In the U.S. military's remarkably globalized world staff, officers deep in a special headquarters in Stuttgart, Germany, are organizing training missions over three continents all dedicated to one special place — Africa.
What's striking is that this far-flung and little noticed U.S. Africa Command — AFRICOM as it's called — has been on a roll at a time when the Pentagon is undergoing a big downsizing.
But the move coincides with new thinking in Washington that big wars like Iraq and Afghanistan are far less likely in future, so it's now time to shift priorities toward preparing for smaller regional conflicts.
This will require, the thinking goes, relatively small, fast-moving actions by units specially trained for working with local forces on a wide range of missions from counter-insurgency to backup support of UN and African Union peace missions.
What also makes AFRICOM notable is the low-profile stance adopted by all concerned.
No African nation has agreed to host the full U.S. command given all the security headaches that would entail. Which is why the HQ is in Germany, and many of the soldiers are training in mock-up African villages on the plains of Kansas.
The low-key approach can't hide the fact, however, that U.S. troops in Africa will reach full brigade status this year (5,000 soldiers).
They will also have a presence in 38 of Africa's 54 nations and could conduct as many as 100 separate missions on the continent, often supported by teams of U.S. State Department specialists and private contractors
The French connection
This mini-buildup is raising eyebrows in strategic study centres around the globe.
While the U.S. military objectives seem clear enough, it is assumed Washington has an unstated strategic goal as well — to lay down markers again in an Africa increasingly being courted by China and other Asian nations.
While Africa remains poor by global standards, the continent has enormous resource potential and future strategic value, which helps explain one of the most interesting trends on this new front — the upsurge in Franco-American military co-operation, despite the two sides' often prickly relationship in the past.
France has become extraordinarily active in Africa over the past year. First it flew up to 4,000 soldiers, including special forces, to block the advancing al-Qaeda linked rebels in Mali; then, more recently, it sent another 1,000 troops to the Central African Republic to suppress Muslim-Christian violence following a coup there.
In both conflicts, the U.S. offered extensive air transport plus other logistical and intelligence support to the French, while expanding joint efforts in West Africa to counter al-Qaeda.
While French politicians moan about the heavy financial burden of intervening in Africa, Paris has strong strategic as well as sentimental interests in its former colonies.
It has now entered talks with Washington to build a whole new counterterrorism network across its traditional areas of concern.
According to The Associated Press, a French buildup would include basing 3,000 permanent French soldiers in the Sahel region, and pre-positioning Mirage and Rafale fighters at an air base in Chad, actions that the French hope will both stabilize the region and encourage even more U.S. support.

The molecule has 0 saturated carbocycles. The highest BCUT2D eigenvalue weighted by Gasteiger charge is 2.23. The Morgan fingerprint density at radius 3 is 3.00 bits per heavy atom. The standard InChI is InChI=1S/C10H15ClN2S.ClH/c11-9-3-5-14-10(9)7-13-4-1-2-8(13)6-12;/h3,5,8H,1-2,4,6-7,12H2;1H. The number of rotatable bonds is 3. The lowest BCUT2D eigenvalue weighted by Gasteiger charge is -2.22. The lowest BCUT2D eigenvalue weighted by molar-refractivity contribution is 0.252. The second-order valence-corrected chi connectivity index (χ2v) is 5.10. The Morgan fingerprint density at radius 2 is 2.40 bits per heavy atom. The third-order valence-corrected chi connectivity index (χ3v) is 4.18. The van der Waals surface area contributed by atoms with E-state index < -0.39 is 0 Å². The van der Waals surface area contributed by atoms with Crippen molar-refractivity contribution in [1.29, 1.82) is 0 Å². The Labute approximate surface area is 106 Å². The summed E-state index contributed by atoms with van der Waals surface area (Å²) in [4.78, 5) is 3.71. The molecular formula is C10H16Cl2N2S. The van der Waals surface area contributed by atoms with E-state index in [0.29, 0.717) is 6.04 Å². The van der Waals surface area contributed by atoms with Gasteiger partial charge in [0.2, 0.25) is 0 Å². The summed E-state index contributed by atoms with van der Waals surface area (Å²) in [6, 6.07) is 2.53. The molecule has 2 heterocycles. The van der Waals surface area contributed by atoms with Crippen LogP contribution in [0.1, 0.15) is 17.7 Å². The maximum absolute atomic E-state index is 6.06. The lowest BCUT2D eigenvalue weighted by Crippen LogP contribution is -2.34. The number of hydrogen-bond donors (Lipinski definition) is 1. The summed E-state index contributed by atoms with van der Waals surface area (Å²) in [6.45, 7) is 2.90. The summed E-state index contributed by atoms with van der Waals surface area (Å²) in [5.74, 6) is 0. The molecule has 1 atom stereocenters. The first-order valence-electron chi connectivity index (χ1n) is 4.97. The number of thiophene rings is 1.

"I don't think we want Americans to lose interest in this very sensitive zone," French Defence Minister Jean-Yves Le Drian said.
Europe joining the fray
It now looks like the rest of Europe, long eager to avoid Africa's troubles, is taking more interest as well.
In a notable change of tone, European foreign ministers have just agreed to send a rapid deployment force of up to 600 troops to bolster French and UN peace efforts in the Central African Republic. Separately, Germany and Britain are sending logistical support.
There's apparently new awareness of the cost of chaos in Africa and of the strategic realities of the region.
Still, this increasing Western military presence in Africa is a point of frustration for many in the West, and even more so for many Africans who feel it is time they should be able to cope with their own problems.
"Some African leaders tell you privately that there is a sense of embarrassment," Comfort Ero, African director of the International Crisis Group told the BBC last month. But, she added, "the continent still requires a significant amount of assistance."
There has been talk for years of building an effective regional peace force, even a centralized quick-reaction time, within the African Union to handle crises.
However, despite some increased deployments in Somalia and in West Africa, the problems are daunting.
Bluntly put, conflicts are too common, effective African military forces are far too few.
Some of the most efficient militaries on the continent, such as South Africa's, have shown little appetite for taking on onerous regional conflicts. Others are built on an unreliable officer corps that is self-serving, and a rank-and-file that is underpaid and ill-trained.
All this suggests the rising Western involvement is a huge, complex undertaking that is almost certain to last many years and become more controversial over time.
One safe bet, given the nature of turmoil of our time and the tendency of new American commands to keep expanding their reach, the role of AFRICOM won't be low-profile for very long.